Have a look at this feed…
It’s got enclosures, like a podcasting feed, but instead of linking to MP3 files, it links to bits of code.
Seems like a rational next step. The code updating process for the OPML Editor is based on XML-RPC, as was the process for Radio and Frontier, but it’s always been possible to turn it into an entirely static process. Now that I’m doing a sweep over my servers, trying to reduce the cost of running them, and at the same time make them more durable, I put it on my to-do list, and posted a heads-up a few days ago, that I was planning something new (at least for me) with RSS.
BTW, the parts that the feed links to are real, they really do contain code, it reflects all the part updates for the OPML Editor since it shipped in the summer of 2005. I haven’t yet written code that interprets the feed, that receives updates from it, so there may yet be changes in the approach. But in the spirit of sharing my work in progress, here it is.
I’ve been a user and critic of public radio for my entire adult life. I’ve even produced my own form of public radio, called podcasting, and helped other people get started doing it.
Radio is so much a part of the way I think that I named a product Radio. I thought of the tools we were using as a new form of radio, where the wires were carrying TCP/IP signals and HTTP formatted packets, and XML structured data.
Change has been coming to radio, for a long time, the same way change has been coming to all media, and the change that’s coming is the same one for all — decentralization. It’s the mode of our times. When our parents and grandparents were in the prime of life the flow was the other way, toward centralization. Who was the best singer, the richest business person, the smartest doctoral student. We worshipped superlatives, most of us could only admire those who were more blessed than we were. There was only one Sandy Koufax, Jackie Robinson or John Kennedy. One Marilyn Monroe, one Martha Stewart.
There once was a time when we entertained each other. If you wanted music on a Saturday night you’d have to perform it yourself or listen to a neighbor. Before there was broadcast radio, music was personal. It will be personal again, and it wouldn’t be such a bad thing, because the joy of creating is something we should all share. We learn how to draw and write and sing when we’re children, but we were taught not to do that so much as adults, but it still feels good, even if we’re not the best at what we do.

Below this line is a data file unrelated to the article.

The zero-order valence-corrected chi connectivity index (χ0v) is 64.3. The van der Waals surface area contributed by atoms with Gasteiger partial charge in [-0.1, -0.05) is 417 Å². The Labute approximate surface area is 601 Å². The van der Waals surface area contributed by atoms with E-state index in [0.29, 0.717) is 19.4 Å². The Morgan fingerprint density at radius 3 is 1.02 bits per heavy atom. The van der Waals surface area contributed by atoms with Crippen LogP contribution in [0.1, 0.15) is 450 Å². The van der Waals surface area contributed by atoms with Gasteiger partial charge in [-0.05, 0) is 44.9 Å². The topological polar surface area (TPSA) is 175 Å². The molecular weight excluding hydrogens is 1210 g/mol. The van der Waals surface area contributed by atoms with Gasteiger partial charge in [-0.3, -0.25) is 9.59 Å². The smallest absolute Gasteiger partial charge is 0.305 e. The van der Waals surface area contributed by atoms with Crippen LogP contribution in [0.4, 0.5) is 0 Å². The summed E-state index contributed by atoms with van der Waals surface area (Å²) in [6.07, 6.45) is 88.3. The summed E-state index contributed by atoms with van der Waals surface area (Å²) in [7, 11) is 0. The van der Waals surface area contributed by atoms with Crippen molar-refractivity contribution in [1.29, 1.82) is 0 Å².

So when people talk about the Long Tail, or crowd-sourcing or participatory democracy, I think they miss the point. The new way of doing now involves the minds, knowledge and creativity of everyone, not just a few.
I was speechless yesterday on hearing the news that Michael Gartenberg was becoming a Microsoft evangelist.
Today I have a speech.
The people who know Michael are universally supportive. It’s quite an endorsement for Microsoft, certainly there are a lot of big tech companies that would be happy to have him on staff. He’s open minded and knowledgable, fair and tough. I’ve seen him in action, I’ve argued with him, and more important than anything given his new role, received lots of support from him, even though in his past job at Jupiter, it wasn’t in any way his job to support people like me.
Now at Microsoft, his job is to help people like us. The people who read this site are all enthusiasts, that’s virtually what defines this site. When I ask a question about technology here, no matter how obscure, we get to the answer in an instant, often with lots of interesting sidebars along the way. And we’re the people who Microsoft lost in the last few years. Look at this graph to get an idea. 24 percent of the readers of this site use Microsoft’s browser. Just a few years ago that number was in the 80s.
A lot of the analysis of Gartenberg’s move has been about how he might influence us, but to me that’s the blogosphere not understanding its own importance. The true measure of his effectiveness is how much we influence them. Remember this is the world after the audience. If you add up the smarts in their room and the smarts in our room, we win, because there are so many more of us than there are of them, even though Microsoft is a very large company. Their challenge has always been to find a way to harness our power, to make them smarter. When Microsoft has achieved its mission it’s been because they did this better than anyone else. Of all the tech companies this is their area of strength, more than Apple, more than Google, Microsoft is of the people, not such an ivory tower, although in recent years, it’s looking and acting more like all the other tech companies.
That they hired one of our most brilliant people is good on them. But a big organization like MS not only generates its own gravity, they have their own laws of physics. Over time, people like Gartenberg and Jon Udell (another recent hire from outside) succumb to the logic of their law, and communication starts becoming one-way and therefore ineffective. But for now we have someone inside Microsoft who speaks our language, who doesn’t rush to explain everything to us about how things work inside their firewall (as if we care, or should) and instead focuses on solving problems and leveraging opportunities.
Good luck to Michael and good luck to us!
PS: I’ve received a number of emails asking what percentage of Scripting News readers are Mac users. Answer: 38 percent.